Cockroaches are a group of insects that most commonly lay eggs. However, there are members of the group that are ovoviviparous or completely viviparous. In these species, the young develop inside the mother’s body as mammals do. The difference is that ovoviviparous species develop inside an egg inside their mother’s body and viviparous species develop inside layers of fluid and tissue as mammals do.
Newly hatched cockroaches are called nymphs. Like many insects, cockroaches go through different growth stages called instars that are characterized by a molt at the end of each instar. This occurs because the hard exoskeleton of the insect is unable to expand with the softer internal tissues.
The development from nymph to adult takes a matter of weeks to a matter of years depending on the species. Adult females attract mates by releasing pheromones in most species. However, there are some species of cockroaches that are parthenogenic or capable of reproduction without males. These species may be strictly parthenogenic or may only use this method of reproduction when males are scarce.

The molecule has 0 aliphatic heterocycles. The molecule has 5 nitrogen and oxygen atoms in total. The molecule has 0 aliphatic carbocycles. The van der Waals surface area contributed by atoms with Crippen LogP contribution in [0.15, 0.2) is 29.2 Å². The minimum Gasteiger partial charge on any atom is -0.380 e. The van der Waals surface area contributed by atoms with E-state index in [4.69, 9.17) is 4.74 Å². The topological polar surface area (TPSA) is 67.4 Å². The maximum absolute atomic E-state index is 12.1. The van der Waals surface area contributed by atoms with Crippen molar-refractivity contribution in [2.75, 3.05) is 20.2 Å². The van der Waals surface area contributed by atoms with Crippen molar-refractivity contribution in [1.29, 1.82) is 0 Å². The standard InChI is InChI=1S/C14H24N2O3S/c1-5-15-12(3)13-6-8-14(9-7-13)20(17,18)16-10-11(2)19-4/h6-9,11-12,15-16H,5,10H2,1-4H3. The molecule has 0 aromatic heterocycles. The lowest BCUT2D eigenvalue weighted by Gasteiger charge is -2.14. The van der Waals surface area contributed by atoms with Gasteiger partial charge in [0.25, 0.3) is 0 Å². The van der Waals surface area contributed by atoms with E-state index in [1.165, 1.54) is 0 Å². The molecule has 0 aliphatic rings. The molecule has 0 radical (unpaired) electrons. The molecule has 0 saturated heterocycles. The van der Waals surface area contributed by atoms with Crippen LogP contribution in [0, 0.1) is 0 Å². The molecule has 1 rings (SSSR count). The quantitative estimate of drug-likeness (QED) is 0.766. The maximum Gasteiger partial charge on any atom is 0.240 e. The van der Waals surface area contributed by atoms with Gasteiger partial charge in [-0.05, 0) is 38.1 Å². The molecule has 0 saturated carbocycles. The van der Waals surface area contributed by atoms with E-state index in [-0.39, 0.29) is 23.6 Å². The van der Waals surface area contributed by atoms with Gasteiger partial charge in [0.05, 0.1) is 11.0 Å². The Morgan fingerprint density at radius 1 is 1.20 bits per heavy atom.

Female cockroaches possess the ability to store sperm from a single mating and use it to fertilize later batches of eggs. For this reason, a single mating can be all that is needed for a female to produce thousands of young depending on the species. Egg development is temperature-dependent and proceeds faster at higher temperatures.
In most species, the female carries the eggs until shortly before they are ready to hatch and then finds a place to hide them. Carrying the eggs on her body allows her to keep them moist, which is required for gestation. She may carry them for a few days to more than two months. A few species practice maternal care and tend to the nymphs for a short period of time after hatching.
“The Cockroach.” Welcome to marlin | marlin. UMass, n.d. Web. 17 Oct. 2012. http://www.bio.umass.edu/biology/kunkel/cockroach_faq.html
” Cockroach Reproduction Physiology.” Department of Entomology | Virginia Tech . N.p., n.d. Web. 17 Oct. 2012. http://science.howstuffworks.com/environmental/life/zoology/insects-arachnids/cockroach2.htm